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The path to long-term success in today’s rapidly-evolving mobile marketplace is not necessarily to build the next great app, but to build the tools that enable others to build great apps. Running the gauntlet and creating the world’s most popular picture-sharing service is great, but companies like IBM (NYSE:IBM) and AT&T (NYSE:T) have never really been interested in negotiating directly with the nebulous world of consumer sentiment. Instead, they have built their businesses around offering a platform of hardware and services that enable others to build great things.
So when the world’s largest computer-services company and the world’s largest mobile telecom operator — IBM and AT&T, respectively — announced an “expanded relationship to provide software developers with a set of powerful new tools to create and deploy next generation mobile apps,” no one was really surprised, but everyone was excited.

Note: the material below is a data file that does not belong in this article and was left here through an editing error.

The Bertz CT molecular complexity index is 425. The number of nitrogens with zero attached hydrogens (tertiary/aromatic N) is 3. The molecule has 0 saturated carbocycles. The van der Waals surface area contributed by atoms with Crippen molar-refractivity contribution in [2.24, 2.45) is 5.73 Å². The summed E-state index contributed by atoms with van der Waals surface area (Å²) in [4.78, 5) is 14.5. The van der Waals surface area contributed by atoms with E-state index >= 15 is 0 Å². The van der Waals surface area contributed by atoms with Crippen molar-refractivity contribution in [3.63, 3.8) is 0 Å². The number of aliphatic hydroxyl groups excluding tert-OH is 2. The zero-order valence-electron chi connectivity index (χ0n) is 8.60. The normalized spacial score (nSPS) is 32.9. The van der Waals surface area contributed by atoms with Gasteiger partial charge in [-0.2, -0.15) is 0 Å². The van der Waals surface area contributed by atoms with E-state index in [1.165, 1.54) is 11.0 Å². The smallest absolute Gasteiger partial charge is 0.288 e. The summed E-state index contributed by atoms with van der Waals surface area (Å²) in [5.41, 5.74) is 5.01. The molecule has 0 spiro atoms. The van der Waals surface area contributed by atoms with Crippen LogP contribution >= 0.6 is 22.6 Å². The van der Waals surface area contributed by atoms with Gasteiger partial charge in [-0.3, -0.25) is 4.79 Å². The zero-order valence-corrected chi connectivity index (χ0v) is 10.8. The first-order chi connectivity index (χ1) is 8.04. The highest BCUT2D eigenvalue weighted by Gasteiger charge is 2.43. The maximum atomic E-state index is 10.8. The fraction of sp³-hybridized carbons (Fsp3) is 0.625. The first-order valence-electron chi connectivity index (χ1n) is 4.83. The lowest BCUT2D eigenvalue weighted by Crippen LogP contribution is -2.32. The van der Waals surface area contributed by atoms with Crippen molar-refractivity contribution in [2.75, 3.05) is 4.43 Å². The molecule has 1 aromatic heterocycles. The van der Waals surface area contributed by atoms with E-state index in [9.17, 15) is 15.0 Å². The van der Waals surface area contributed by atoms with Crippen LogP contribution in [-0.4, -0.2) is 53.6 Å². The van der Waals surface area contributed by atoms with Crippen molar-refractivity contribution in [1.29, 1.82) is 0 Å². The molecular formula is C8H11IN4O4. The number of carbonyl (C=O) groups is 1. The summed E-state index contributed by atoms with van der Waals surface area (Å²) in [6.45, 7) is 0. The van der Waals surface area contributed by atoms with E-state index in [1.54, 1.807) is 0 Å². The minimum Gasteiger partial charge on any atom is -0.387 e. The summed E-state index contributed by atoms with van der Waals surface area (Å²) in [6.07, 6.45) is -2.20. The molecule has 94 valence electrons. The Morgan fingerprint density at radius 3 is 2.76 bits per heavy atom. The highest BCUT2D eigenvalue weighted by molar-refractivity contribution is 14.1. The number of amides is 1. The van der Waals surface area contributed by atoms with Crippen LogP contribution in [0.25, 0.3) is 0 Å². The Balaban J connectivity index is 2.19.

AT&T is already mired in aggressive network expansion, and the company has already engaged with IBM’s Worklight as a mobile development platform. The revitalized relationship, called MobileFirst, “will enable the more than 31,000 members of the AT&T Developer Program to quickly create and securely deploy enterprise apps that improve subscriber engagement and customer loyalty.”
“If you talked to Ginni and asked her what the key growth plays are for IBM, she would tell you mobility is one of them,” said Robert LeBlanc, IBM’s senior vice president of middleware software, in an interview with Bloomberg. He was referring to Ginni Rometty, the company’s CEO.
“We’re moving some of our skill and resources into mobility as a growth play,” added LeBlanc…
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